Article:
View clinical trials related to Post-Operative Sore Throat.Filter by:
In elective gynecology and general surgery patients age 18 and over requiring endotracheal tube (ETT) intubation, what is the efficacy of ropivacaine 0.5% vs. lidocaine 2% as the medium to inflate the ETT cuff, compared to the standard of air, in reducing the incidence and severity of POST on post-op day one?
The objective of this study is to assess the effect of preoperative administration of oral zinc lozenges on the incidence of postoperative sore throat syndrome. When patients undergo surgery with general anesthesia, they require ventilation of their lungs with the help of a flexible tube (called an endotracheal tube) that is placed through the mouth, passing the vocal cords, and into the windpipe (trachea). This tube helps oxygenate the patient, delivers anesthetic gas to the lungs, and keeps the airways open to prevent asphyxiation. The procedure is invasive and uncomfortable, and one of the most common consequences is a sore and inflamed throat after the tube is taken out. This is termed postoperative sore throat (POST). Though the intensity and severity of sore throat varies from person to person, the reported incidence is as high as 90% of patients undergoing general anesthesia. Zinc therapy has been shown in multiple studies to reduce the severity and duration of cold symptoms, and also to up-regulate the immune system. Recent studies have shown that zinc can act as an anti-inflammatory agent and can maintain the integrity of skin and mucosal membranes (which cover the inside of the mouth and throat). The aim of this study is to evaluate the effects of giving zinc lozenges before tube placement on postoperative sore throat. After written informed consent is received in pre-op, a sealed and coded envelope with either the zinc lozenge or the placebo lozenge will be given to the patient to be administered orally, with the instruction to dissolve the lozenge by sucking on it 30 minutes prior to surgery. Upon completion of surgery and emergence from general anesthesia, the patient will be extubated and transferred to the post-anesthesia care unit (PACU). Once in the PACU, the patient will be assessed regarding the incidence and severity of POST by the study investigator using a standardized scale. The severity of POST will be graded on a 4-point scale ranging from 0 to 3; 0 being no sore throat, 1 being mild discomfort (complains only upon questioning), 2 being moderate sore throat (complains on his/her own), and 3 being severe sore throat (change in voice, hoarseness, and throat pain). This evaluation will be performed at 30 minutes, 2 hours, 4 hours, and 24 hours post-surgery, with the assessment at 4 hours being the primary outcome of the study.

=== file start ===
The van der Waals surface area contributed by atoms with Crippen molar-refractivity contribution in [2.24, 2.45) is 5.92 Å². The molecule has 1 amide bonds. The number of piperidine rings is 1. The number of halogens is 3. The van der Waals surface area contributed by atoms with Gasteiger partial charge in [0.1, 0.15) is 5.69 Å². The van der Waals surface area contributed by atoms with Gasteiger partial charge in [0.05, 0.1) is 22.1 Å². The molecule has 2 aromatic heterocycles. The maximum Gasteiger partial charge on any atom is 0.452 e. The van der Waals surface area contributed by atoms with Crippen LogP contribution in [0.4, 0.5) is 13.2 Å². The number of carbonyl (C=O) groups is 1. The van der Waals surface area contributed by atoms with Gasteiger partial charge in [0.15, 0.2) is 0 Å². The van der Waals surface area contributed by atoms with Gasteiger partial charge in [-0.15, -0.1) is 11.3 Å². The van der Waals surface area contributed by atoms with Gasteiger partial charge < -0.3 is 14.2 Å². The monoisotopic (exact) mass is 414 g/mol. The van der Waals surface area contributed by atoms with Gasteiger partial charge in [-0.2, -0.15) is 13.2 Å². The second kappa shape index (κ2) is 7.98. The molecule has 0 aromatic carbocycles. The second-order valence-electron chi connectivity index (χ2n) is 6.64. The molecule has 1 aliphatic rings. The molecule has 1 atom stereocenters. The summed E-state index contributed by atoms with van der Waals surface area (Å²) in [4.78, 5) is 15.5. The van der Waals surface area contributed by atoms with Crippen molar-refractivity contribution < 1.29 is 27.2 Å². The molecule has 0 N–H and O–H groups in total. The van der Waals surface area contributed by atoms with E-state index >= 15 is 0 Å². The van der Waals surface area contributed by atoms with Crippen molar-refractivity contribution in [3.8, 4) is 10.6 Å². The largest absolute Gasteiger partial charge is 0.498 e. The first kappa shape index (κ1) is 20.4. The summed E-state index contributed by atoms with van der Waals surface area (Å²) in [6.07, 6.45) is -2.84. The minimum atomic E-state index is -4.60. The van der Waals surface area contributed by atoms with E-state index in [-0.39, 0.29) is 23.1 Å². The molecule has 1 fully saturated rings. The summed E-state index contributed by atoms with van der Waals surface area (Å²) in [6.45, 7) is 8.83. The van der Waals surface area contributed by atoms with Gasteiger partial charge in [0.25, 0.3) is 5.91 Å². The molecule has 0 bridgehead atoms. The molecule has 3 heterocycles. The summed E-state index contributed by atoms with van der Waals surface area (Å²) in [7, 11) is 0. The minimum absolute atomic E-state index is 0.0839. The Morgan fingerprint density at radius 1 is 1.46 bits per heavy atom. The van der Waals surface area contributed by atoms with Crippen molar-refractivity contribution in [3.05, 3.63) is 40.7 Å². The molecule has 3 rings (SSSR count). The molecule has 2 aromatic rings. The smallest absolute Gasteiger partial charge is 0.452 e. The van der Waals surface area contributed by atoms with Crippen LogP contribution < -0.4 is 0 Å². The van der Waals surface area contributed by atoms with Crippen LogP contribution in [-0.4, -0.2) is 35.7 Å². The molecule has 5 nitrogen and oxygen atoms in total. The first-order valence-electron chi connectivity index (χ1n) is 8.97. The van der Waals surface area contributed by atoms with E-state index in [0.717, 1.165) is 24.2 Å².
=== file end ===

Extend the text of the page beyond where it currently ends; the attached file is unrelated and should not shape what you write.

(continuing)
The purpose of this study is to compare the effect of magnesium sulfate and dexamethasone on postoperative sore throat after spinal surgery in prone position with tracheal intubation.
The purpose of this study is to test whether the incidence of sore throat and other tracheal co-morbidities such as dysphagia and hoarseness can be lessened by use of a cuff manometer at the beginning of surgery to inflate to the proper pressure compared to the standard technique. The investigators hypothesis is that inflation of the endotracheal balloon using a cuff manometer immediately after intubation will reduce the incidence of sore throat and other tracheal co-morbidities.